Reading Festival bans clothing which ‘promotes cultural appropriation’ – sparking disbelief from revellers who say it ‘makes no sense whatsoever’
- Festival Republic included the rule in a list of things revellers can’t bring to event
Music fans and stall traders at Reading Festival have been left confused by a ban on clothing and items which ‘promote cultural appropriation’.
Organisers Festival Republic included the vague rule in a list of things revellers can’t bring to the event, which concluded last night with a performance by Billie Eilish.
It appears alongside other prohibited items such as ‘anything that could be considered for use as a weapon’.
Reading’s sister event, Leeds, also employs the directive, but other Festival Republic events, such as Download, does not ban such clothes.
Yet on the festival site at Little John’s Farm, there appeared to be little knowledge of the rule among both visitors and those selling merchandise on the site.
Organisers Festival Republic included the vague rule in a list of things revellers can’t bring to the event, which concluded last night with a performance by Billie Eilish
Reading Festival fans leave the site early on an overcast Bank Holiday Monday morning
Stalls outside the main arena flogged garments including Native American ponchos, yak wool Tibetan shawls and elephant-print harem pants.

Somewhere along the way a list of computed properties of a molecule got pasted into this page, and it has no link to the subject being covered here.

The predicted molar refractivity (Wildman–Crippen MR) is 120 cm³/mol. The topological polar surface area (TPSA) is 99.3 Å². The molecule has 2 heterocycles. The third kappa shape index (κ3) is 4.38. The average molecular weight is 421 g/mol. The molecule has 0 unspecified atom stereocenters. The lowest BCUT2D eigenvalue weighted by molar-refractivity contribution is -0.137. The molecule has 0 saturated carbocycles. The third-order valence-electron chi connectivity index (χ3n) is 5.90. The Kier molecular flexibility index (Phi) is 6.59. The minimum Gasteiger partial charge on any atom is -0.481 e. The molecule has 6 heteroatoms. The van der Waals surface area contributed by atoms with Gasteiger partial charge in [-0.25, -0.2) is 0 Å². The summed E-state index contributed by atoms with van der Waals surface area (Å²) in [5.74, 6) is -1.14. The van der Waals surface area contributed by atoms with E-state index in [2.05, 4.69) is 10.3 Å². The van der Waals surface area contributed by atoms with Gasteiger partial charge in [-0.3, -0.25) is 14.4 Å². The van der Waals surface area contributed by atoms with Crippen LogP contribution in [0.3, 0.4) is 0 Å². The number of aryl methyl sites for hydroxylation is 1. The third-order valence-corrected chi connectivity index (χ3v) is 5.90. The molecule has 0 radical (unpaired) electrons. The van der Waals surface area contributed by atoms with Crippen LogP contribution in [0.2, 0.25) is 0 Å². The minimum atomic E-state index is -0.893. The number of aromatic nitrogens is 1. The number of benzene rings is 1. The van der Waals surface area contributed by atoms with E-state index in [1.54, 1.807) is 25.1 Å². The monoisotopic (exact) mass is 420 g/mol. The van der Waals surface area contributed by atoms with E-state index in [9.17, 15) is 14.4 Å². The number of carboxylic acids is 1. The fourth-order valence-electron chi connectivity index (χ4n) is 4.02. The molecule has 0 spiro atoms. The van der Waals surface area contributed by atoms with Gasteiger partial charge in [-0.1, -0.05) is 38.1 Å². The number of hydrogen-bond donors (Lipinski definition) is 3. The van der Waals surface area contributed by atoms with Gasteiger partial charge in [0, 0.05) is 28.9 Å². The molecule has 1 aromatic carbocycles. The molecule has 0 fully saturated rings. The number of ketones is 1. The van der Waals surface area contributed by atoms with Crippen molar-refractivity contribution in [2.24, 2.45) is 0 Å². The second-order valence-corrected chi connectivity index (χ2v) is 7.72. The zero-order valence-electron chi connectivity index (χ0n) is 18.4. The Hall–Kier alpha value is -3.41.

One trader, Nitesh, told the Times: ‘I don’t think it makes any sense whatsoever because in festivals you get lots of people from different ethnicities and backgrounds from all across the world.
‘At the end of the day, having that cultural aspect to it in terms of different kinds of garments, people should be exposed to that… It kind of brings the community together so not being able to sell those clothes would be quite harmful.’
Christopher, 20, who was attending the festival, added: ‘It’s just a bit silly. I think at a festival most people wear what they want. This is a time when you wear mixed clothes and do what you want, really.’
Another fan wrote on social media: ‘I don’t understand ‘cultural appropriation’. Every aspect of a person’s appearance & dress apparel is by definition a combination of many cultural appropriations. Ideas upon ideas upon ideas on & on. What do people think inspires art & design. And music for that matter- Elvis?’
It comes as discarded tents and piles of rubbish spanned the landscape of the festival site this morning as thousands of revellers waved goodbye to Reading for another year.
Aerial shots reveal the extent of the litter left behind by music fans following the culmination of the three-day festival last night.
Reading Festival fans enjoy one last sit down before setting off for home after the long weekend
Discarded tents and piles of rubbish spanned the landscape of Little John’s Farm this morning as thousands of revellers waved goodbye to Reading Festival for another year
Billie Eilish closed proceedings on the main stage, with the Bank Holiday weekend extravaganza also starring performances from the likes of Sam Fender, The Killers, Imagine Dragons and The 1975.
The festival attracts more than 100,000 visitors every year – many of whom being teenagers who have recently collected their GCSE and A-Level results.
Today, a mass clean-up of the site began as campers packed up their bags and set off for the home comforts of a warm shower and a proper toilet.
Festival Republic has been approached for comment on why the rule was introduced and only at selected events.